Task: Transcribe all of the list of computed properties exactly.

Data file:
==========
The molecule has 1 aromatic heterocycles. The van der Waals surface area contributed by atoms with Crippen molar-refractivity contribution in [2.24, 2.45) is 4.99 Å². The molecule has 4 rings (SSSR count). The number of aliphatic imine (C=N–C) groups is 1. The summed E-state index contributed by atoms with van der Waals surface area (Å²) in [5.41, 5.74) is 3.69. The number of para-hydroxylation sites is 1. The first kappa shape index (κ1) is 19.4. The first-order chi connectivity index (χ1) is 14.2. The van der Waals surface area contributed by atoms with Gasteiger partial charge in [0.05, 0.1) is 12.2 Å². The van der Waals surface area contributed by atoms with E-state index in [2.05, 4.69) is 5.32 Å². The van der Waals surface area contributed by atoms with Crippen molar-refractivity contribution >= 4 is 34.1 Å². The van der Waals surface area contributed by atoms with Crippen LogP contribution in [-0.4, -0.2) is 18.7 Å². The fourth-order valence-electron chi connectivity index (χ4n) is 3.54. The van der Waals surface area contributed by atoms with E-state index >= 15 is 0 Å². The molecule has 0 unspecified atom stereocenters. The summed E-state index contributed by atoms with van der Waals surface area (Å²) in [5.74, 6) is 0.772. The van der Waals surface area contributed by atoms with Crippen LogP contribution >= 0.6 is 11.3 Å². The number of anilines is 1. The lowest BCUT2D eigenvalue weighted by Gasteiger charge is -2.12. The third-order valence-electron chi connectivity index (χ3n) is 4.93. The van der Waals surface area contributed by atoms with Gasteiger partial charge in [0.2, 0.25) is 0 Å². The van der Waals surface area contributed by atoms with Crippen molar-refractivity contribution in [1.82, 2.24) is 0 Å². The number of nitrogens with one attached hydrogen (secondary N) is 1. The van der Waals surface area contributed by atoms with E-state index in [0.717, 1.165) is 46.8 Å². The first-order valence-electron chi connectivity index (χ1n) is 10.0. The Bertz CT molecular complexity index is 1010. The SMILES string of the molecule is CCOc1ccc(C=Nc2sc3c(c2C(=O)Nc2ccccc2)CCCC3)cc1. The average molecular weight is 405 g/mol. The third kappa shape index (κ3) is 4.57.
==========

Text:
The molecule has 1 aromatic heterocycles. The van der Waals surface area contributed by atoms with Crippen molar-refractivity contribution in [2.24, 2.45) is 4.99 Å². The molecule has 4 rings (SSSR count). The number of aliphatic imine (C=N–C) groups is 1. The summed E-state index contributed by atoms with van der Waals surface area (Å²) in [5.41, 5.74) is 3.69. The number of para-hydroxylation sites is 1. The first kappa shape index (κ1) is 19.4. The first-order chi connectivity index (χ1) is 14.2. The van der Waals surface area contributed by atoms with Gasteiger partial charge in [0.05, 0.1) is 12.2 Å². The van der Waals surface area contributed by atoms with E-state index in [2.05, 4.69) is 5.32 Å². The van der Waals surface area contributed by atoms with Crippen molar-refractivity contribution >= 4 is 34.1 Å². The van der Waals surface area contributed by atoms with Crippen LogP contribution in [-0.4, -0.2) is 18.7 Å². The fourth-order valence-electron chi connectivity index (χ4n) is 3.54. The van der Waals surface area contributed by atoms with E-state index >= 15 is 0 Å². The molecule has 0 unspecified atom stereocenters. The summed E-state index contributed by atoms with van der Waals surface area (Å²) in [5.74, 6) is 0.772. The van der Waals surface area contributed by atoms with Crippen LogP contribution >= 0.6 is 11.3 Å². The number of anilines is 1. The lowest BCUT2D eigenvalue weighted by Gasteiger charge is -2.12. The third-order valence-electron chi connectivity index (χ3n) is 4.93. The van der Waals surface area contributed by atoms with Gasteiger partial charge in [0.2, 0.25) is 0 Å². The van der Waals surface area contributed by atoms with Crippen molar-refractivity contribution in [1.82, 2.24) is 0 Å². The number of nitrogens with one attached hydrogen (secondary N) is 1. The van der Waals surface area contributed by atoms with E-state index in [0.717, 1.165) is 46.8 Å². The first-order valence-electron chi connectivity index (χ1n) is 10.0. The Bertz CT molecular complexity index is 1010. The SMILES string of the molecule is CCOc1ccc(C=Nc2sc3c(c2C(=O)Nc2ccccc2)CCCC3)cc1. The average molecular weight is 405 g/mol. The third kappa shape index (κ3) is 4.57.